A new study published May 8th in the Proceedings of the National Academy of Sciences (PNAS) finds that Indonesian rice agriculture is greatly affected by short-run climate variability, and could be significantly harmed by long-run climate change. Indonesia is the fourth most populous country in the world, one of the world's largest producers and consumers of rice, and is characterized by a population of rural poor who depend on rice agriculture for their livelihood.
"Agriculture is central to human survival, and is probably the human enterprise most vulnerable to changes in climate", notes lead author Rosamond Naylor, Director of the Program on Food Security and the Environment at Stanford. "This is particularly true in countries such as Indonesia, with large populations of rural poor. Understanding the current and future effects of changes in climate on Indonesian rice agriculture will be crucial for improving the welfare of the country's poor".
Rice growers facing shortened rainy season
The PNAS study, entitled 'Assessing the risks of climate variability and climate change for Indonesian rice agriculture', was a joint effort among a team of scientists at Stanford University, the University of Washington, and the University of Wisconsin. The study finds that rice production in Indonesia is greatly affected by year-to-year climate variability -- in particular the variability caused by El Nino/Southern Oscillation (ENSO) events in the Pacific Ocean. During a warm ENSO event (or 'El Nino'), the arrival of the monsoon rains is delayed, disrupting the planting of the main rice crop and prolonging the 'hungry season' in Indonesia. "During a bad El Nino event, farmers literally wait months before they can plant their crop, resulting in a harvest that is months late and often much smaller in size", says Naylor.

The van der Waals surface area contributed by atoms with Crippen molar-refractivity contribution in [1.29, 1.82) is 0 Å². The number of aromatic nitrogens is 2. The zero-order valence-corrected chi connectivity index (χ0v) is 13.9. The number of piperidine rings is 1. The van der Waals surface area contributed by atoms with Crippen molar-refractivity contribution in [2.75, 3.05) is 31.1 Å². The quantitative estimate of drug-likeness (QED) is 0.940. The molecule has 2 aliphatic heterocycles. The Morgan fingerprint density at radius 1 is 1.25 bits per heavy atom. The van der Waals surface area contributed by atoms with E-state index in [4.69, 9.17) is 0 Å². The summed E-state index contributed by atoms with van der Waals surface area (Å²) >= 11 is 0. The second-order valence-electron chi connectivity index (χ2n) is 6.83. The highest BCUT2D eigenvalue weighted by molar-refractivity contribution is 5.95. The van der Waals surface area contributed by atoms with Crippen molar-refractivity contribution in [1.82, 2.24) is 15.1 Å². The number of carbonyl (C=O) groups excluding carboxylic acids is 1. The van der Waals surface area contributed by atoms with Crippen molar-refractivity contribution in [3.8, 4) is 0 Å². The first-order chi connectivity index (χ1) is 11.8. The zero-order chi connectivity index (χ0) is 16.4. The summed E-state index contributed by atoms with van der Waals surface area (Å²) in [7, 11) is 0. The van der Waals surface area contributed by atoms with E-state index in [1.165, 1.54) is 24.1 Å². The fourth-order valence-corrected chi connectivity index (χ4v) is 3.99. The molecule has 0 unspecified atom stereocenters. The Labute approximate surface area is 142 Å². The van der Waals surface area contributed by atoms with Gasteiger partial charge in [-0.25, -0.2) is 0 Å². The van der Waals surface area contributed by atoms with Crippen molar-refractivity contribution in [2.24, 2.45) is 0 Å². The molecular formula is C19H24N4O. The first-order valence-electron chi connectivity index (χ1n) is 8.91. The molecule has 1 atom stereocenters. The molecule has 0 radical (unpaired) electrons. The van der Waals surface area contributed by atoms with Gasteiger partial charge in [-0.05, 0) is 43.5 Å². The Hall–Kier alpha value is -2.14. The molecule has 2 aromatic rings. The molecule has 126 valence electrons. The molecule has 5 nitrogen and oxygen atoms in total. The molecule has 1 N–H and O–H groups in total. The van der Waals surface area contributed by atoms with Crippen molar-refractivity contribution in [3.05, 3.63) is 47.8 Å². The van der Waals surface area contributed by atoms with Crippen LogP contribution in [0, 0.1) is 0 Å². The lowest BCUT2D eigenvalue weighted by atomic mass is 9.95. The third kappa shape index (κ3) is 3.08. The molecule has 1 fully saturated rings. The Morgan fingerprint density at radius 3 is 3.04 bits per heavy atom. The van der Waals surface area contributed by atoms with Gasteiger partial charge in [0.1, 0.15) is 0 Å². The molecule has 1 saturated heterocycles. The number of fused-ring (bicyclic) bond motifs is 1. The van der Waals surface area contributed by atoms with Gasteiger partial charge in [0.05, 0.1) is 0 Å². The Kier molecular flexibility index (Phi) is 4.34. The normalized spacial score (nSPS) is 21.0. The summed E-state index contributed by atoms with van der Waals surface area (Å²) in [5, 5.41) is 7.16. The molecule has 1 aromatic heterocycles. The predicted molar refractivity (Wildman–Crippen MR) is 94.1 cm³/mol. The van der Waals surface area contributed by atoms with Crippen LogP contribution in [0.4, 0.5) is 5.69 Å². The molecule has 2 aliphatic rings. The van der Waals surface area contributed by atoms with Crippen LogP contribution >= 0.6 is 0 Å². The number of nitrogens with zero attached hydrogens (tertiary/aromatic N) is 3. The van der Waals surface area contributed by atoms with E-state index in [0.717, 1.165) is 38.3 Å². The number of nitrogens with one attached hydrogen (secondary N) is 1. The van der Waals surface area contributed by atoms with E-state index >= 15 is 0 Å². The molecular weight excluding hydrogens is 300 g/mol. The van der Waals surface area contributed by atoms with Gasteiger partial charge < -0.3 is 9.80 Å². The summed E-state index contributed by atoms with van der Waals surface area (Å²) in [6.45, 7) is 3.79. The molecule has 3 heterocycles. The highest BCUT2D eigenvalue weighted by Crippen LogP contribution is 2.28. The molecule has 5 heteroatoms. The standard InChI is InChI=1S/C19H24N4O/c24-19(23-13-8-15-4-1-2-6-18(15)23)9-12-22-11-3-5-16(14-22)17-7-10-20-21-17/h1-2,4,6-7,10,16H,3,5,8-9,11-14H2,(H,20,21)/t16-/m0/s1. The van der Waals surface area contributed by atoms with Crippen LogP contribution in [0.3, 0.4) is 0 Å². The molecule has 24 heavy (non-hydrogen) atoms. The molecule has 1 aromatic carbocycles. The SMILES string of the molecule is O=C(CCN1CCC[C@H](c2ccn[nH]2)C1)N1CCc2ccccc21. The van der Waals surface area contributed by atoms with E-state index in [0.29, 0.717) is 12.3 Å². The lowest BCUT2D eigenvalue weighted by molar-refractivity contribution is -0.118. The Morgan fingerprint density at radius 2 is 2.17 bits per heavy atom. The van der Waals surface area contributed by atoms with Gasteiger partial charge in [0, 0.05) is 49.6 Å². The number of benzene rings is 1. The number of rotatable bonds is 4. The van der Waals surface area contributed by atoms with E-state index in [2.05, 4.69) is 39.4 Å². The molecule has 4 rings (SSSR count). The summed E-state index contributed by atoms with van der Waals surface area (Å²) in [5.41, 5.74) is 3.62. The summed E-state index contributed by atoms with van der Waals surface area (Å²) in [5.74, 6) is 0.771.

The authors then analyzed how climate change could effect rainfall and agriculture in Indonesia. Using output from 20 global climate models (GCMs), running two emissions scenarios, and tailoring the GCM projections to the complex local topography of the Indonesian archipelago, the authors found that the probability of experiencing a harmful delay in monsoon rains could more than double in some of the most important rice growing regions in Indonesia.
"Most models predict that the rains will come later in Indonesia, it will rain a little harder once the monsoon begins, and then it will really dry up during the summer months," says David Battisti, co-author and atmospheric scientist at the University of Washington. "So Indonesia could be looking at a much shorter rainy season, with an almost rainless dry season in some areas, squeezing rice farmers on both ends".
While the study cannot directly address changes in the frequency or intensity of ENSO events under future climate change -- still an area of active research -- the authors conclude that even if there were no changes in the basic pattern of ENSO, Indonesian rice growers will be facing a significantly shortened rainy season. In the absence of adaptive measures, these growers could suffer greatly.
Adapting for change
What adaptive measures could be taken in the face of harmful short-run variability and long-run change in climate? In the short run, the science of ENSO prediction has advanced to the point that reasonably high-confidence ENSO forecasts are available at least two seasons in advance. A forecasting model developed by the authors is now being used to by the Indonesian Agricultural Ministry to anticipate and plan for ENSO events and their effects on agriculture. The authors are also working with Indonesian officials to develop longer-run strategies which address the anticipated effects of climate change on agriculture in the country. Such strategies could include investments in water storage, development of drought-tolerant crops, and crop diversification for those farmers at greatest risk.
Along with its important findings for Indonesian policy-makers, the study design itself is a novel contribution to the literature. "To our knowledge, our study is the first climate-agriculture study that uses projections from all available GCMs to look at climate effects in a specific region", explains Battisti. "Thus more than past efforts, our study captures the range of uncertainty across different projections of future climate, knowledge which will be crucial for long-run thinking about how to respond."
Battisti also notes that the use of empirical downscaling models in the study, which translate GCM output into useable regional forecasts of changes in climate, is a technique missing from most other studies of climate and agriculture in the tropics, an omission that could render their regional climate projections untrustworthy. Naylor adds: "From a scientific perspective, its imperative that we now replicate this kind of study elsewhere, in order to start building a more complete picture of the effects of climate change on agriculture." The team has begun a similar study in China this spring.